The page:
In step **201**, the method requires one to identify one or more variable parameters that are characteristic of the IC manufacturing process and that can be measured from a product manufactured with the process. The number of parameters that are necessary to make this equivalency determination may be large or small, depending on the complexity of the process and the economy of the operation. In modem semiconductor integrated circuit products, one may choose parameters related to a typical transistor in the integrated circuit, such as the transistor channel length, the gate oxide thickness, the drive current, gate to substrate leakage current etc.

In step **202**, one takes measurements of an identified parameter in step **201**, for instance, the transistor drive current from a group of IC products manufactured in a first facility, FAB F. The measurement may require hand probing by an operator if the desired sample size is small. Otherwise, it may require an automated system that incorporates automated testing system for data acquisition and computer system for data crunching.

In step **203**, one records the data from the measurements. Again, depending on the sample size, the recording may be in a laboratory notebook, a personal computer, or a fully automated system.

In step **204**, one constructs a probability distribution curve from the data recorded in step **203**. Element **601** of FIG. 6 depicts such a distribution curve. Depending on the nature of the parameter, the data may form different types of distribution. The most common distribution is the normal distribution or the bell-curve distribution. Other types of distribution encountered in a typical manufacturing process include binomial, chi-square, t, F, exponential, gamma, Pascal, Poisson and Weibull distribution. The method described here works well with normal and other types of discrete and continuous distributions. In case the distribution does not conform to a commonly recognizable model, a person skilled in the art of statistical quality control will be able to use numerical method or graphical method in implementing the teaching disclosed in this invention.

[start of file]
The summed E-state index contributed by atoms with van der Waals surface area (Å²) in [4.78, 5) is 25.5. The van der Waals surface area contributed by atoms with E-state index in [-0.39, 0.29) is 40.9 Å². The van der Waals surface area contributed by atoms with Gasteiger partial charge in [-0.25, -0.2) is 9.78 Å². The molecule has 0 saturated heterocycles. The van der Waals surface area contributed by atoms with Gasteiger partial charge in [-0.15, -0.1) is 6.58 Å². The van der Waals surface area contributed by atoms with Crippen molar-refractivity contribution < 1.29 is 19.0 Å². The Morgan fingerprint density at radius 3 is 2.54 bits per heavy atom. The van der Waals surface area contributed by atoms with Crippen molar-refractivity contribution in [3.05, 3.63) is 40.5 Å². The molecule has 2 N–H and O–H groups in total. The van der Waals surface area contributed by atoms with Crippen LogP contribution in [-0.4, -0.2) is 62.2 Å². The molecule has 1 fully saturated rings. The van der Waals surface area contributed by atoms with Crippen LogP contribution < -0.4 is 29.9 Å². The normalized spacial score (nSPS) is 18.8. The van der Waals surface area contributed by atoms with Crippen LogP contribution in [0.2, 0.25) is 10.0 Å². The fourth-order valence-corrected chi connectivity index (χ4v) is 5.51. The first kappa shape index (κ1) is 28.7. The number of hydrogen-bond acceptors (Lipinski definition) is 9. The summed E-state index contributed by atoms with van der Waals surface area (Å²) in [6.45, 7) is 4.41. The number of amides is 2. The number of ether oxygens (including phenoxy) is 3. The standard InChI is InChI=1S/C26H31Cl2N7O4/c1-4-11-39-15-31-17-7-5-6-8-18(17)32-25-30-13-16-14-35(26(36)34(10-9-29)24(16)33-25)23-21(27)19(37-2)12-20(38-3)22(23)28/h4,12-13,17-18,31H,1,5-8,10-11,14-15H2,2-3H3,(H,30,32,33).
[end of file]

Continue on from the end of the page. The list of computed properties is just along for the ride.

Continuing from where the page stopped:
In step **205**, one extracts the average and the standard deviation from the probability distribution. The extraction may be accomplished manually or by a computer. Both techniques should be familiar to a person skilled in the art of statistical quality control.

In step **206**, one provides the baseline process information. The baseline may be from a batch of prototype product fabricated in a laboratory as in this example. It may be information gathered from a production run of an established factory or it may be from computer simulation. What is required of the baseline process is a distribution curve with associated average and standard deviation against which the facility under test will be compared. A baseline distribution curve is depicted as element **601** in FIG. **6**.

In step **207** one performs the integration of the distribution curve generated in step **204** and depicted as element **602** in FIG. **6**. Note that the limits of integration C, element **611**, and D, element **612** in FIG. 6 are the 3-sigma points of curve **601** of the baseline. The integration operation is usually performed by a machine. In simple cases, it may be performed manually.

In a mathematical form the integration may be written as

where E_{p }is the equivalent index of parameter P of FAB F, C and D are the 3-sigma points **611** and **612** of the probability distribution curve **601** in FIG. 6, f_{p}(x) is the probability distribution function **602** in FIG. 6, 99.7% is a weighing factor that will be discussed in step **208**.

In step **208**, one normalizes the result of the integration. In this example, one uses a weighing factor of 99.7%. If the distribution under test matches the distribution of the baseline perfectly, the normalization would yield an number of 100%. The choice of 99.7% is a convenient one and it is consistent with the custom of current semiconductor industry practice. One may choose a weighing factor other than 99.7% or omit the normalization step without deviating from the teaching of this method.

In step **209**, this number is defined as the equivalency index of the parameter under test.

In step **210**, one sets the thresholds to delineate the ranges of passing and failing of an equivalent index. In this example, passing is set at 98% and failing is set at 90%.

These particular threshold values are chosen because according to the current semiconductor industry practice, when two probability curves plotting data generated form two groups of products, are within one sigma shift distant apart, the two groups of products are considered as not statistically significantly different from each other. If, however, the distance is more than a two-sigma shift, the two groups are considered to be significantly different. The threshold value of 98%, as shown in FIG. 5, conveniently corresponds to a one-sigma shift and the value of 90% is very closely corresponding to a two-sigma shift between the two probability distribution curves.